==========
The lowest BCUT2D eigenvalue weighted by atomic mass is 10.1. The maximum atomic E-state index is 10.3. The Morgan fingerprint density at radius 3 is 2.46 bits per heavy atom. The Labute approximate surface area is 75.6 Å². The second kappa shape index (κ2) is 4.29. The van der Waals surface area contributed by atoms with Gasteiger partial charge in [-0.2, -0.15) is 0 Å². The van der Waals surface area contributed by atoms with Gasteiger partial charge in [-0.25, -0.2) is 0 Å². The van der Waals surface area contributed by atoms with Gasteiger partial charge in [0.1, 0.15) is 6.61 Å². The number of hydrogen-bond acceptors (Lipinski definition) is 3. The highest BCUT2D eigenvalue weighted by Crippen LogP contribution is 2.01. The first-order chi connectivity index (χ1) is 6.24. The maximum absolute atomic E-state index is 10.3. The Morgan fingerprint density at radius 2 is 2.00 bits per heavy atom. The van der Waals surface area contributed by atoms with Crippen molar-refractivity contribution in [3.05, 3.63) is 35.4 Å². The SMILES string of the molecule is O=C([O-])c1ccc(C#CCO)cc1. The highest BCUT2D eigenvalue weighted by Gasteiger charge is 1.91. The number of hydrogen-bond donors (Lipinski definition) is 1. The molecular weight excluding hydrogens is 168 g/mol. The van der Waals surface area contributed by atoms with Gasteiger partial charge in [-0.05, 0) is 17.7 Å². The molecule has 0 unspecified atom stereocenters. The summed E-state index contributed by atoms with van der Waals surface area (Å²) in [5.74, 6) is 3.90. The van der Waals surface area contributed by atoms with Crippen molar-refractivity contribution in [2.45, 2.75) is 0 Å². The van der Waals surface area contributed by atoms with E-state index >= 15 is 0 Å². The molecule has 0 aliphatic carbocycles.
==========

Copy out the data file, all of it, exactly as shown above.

The lowest BCUT2D eigenvalue weighted by atomic mass is 10.1. The maximum atomic E-state index is 10.3. The Morgan fingerprint density at radius 3 is 2.46 bits per heavy atom. The Labute approximate surface area is 75.6 Å². The second kappa shape index (κ2) is 4.29. The van der Waals surface area contributed by atoms with Gasteiger partial charge in [-0.2, -0.15) is 0 Å². The van der Waals surface area contributed by atoms with Gasteiger partial charge in [-0.25, -0.2) is 0 Å². The van der Waals surface area contributed by atoms with Gasteiger partial charge in [0.1, 0.15) is 6.61 Å². The number of hydrogen-bond acceptors (Lipinski definition) is 3. The highest BCUT2D eigenvalue weighted by Crippen LogP contribution is 2.01. The first-order chi connectivity index (χ1) is 6.24. The maximum absolute atomic E-state index is 10.3. The Morgan fingerprint density at radius 2 is 2.00 bits per heavy atom. The van der Waals surface area contributed by atoms with Crippen molar-refractivity contribution in [3.05, 3.63) is 35.4 Å². The SMILES string of the molecule is O=C([O-])c1ccc(C#CCO)cc1. The highest BCUT2D eigenvalue weighted by Gasteiger charge is 1.91. The number of hydrogen-bond donors (Lipinski definition) is 1. The molecular weight excluding hydrogens is 168 g/mol. The van der Waals surface area contributed by atoms with Gasteiger partial charge in [-0.05, 0) is 17.7 Å². The molecule has 0 unspecified atom stereocenters. The summed E-state index contributed by atoms with van der Waals surface area (Å²) in [5.74, 6) is 3.90. The van der Waals surface area contributed by atoms with Crippen molar-refractivity contribution in [2.45, 2.75) is 0 Å². The van der Waals surface area contributed by atoms with E-state index >= 15 is 0 Å². The molecule has 0 aliphatic carbocycles.